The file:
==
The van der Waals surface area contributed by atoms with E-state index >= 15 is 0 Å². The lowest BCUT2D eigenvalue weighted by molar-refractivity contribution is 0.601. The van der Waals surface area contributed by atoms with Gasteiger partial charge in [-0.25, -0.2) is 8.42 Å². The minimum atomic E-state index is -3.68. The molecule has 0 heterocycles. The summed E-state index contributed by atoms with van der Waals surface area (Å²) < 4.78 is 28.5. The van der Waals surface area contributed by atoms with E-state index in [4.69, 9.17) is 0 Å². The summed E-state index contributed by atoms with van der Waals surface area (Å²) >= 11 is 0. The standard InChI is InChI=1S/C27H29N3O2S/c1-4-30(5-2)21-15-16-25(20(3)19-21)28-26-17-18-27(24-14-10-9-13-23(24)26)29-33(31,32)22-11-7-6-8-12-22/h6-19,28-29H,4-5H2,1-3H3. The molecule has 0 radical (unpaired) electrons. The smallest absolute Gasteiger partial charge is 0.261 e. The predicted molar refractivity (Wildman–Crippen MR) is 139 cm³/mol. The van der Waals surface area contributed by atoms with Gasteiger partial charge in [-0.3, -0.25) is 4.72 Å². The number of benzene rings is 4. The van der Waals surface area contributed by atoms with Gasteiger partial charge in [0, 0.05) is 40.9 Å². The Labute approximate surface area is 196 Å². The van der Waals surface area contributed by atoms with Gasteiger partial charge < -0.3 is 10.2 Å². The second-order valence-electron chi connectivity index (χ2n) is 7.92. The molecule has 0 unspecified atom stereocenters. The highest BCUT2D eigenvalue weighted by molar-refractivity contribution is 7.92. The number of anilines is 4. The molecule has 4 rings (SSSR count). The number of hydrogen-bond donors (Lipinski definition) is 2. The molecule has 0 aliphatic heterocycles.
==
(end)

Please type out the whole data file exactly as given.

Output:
The van der Waals surface area contributed by atoms with E-state index >= 15 is 0 Å². The lowest BCUT2D eigenvalue weighted by molar-refractivity contribution is 0.601. The van der Waals surface area contributed by atoms with Gasteiger partial charge in [-0.25, -0.2) is 8.42 Å². The minimum atomic E-state index is -3.68. The molecule has 0 heterocycles. The summed E-state index contributed by atoms with van der Waals surface area (Å²) < 4.78 is 28.5. The van der Waals surface area contributed by atoms with E-state index in [4.69, 9.17) is 0 Å². The summed E-state index contributed by atoms with van der Waals surface area (Å²) >= 11 is 0. The standard InChI is InChI=1S/C27H29N3O2S/c1-4-30(5-2)21-15-16-25(20(3)19-21)28-26-17-18-27(24-14-10-9-13-23(24)26)29-33(31,32)22-11-7-6-8-12-22/h6-19,28-29H,4-5H2,1-3H3. The molecule has 0 radical (unpaired) electrons. The smallest absolute Gasteiger partial charge is 0.261 e. The predicted molar refractivity (Wildman–Crippen MR) is 139 cm³/mol. The van der Waals surface area contributed by atoms with Gasteiger partial charge in [-0.3, -0.25) is 4.72 Å². The number of benzene rings is 4. The van der Waals surface area contributed by atoms with Gasteiger partial charge in [0, 0.05) is 40.9 Å². The Labute approximate surface area is 196 Å². The van der Waals surface area contributed by atoms with Gasteiger partial charge < -0.3 is 10.2 Å². The second-order valence-electron chi connectivity index (χ2n) is 7.92. The molecule has 0 unspecified atom stereocenters. The highest BCUT2D eigenvalue weighted by molar-refractivity contribution is 7.92. The number of anilines is 4. The molecule has 4 rings (SSSR count). The number of hydrogen-bond donors (Lipinski definition) is 2. The molecule has 0 aliphatic heterocycles.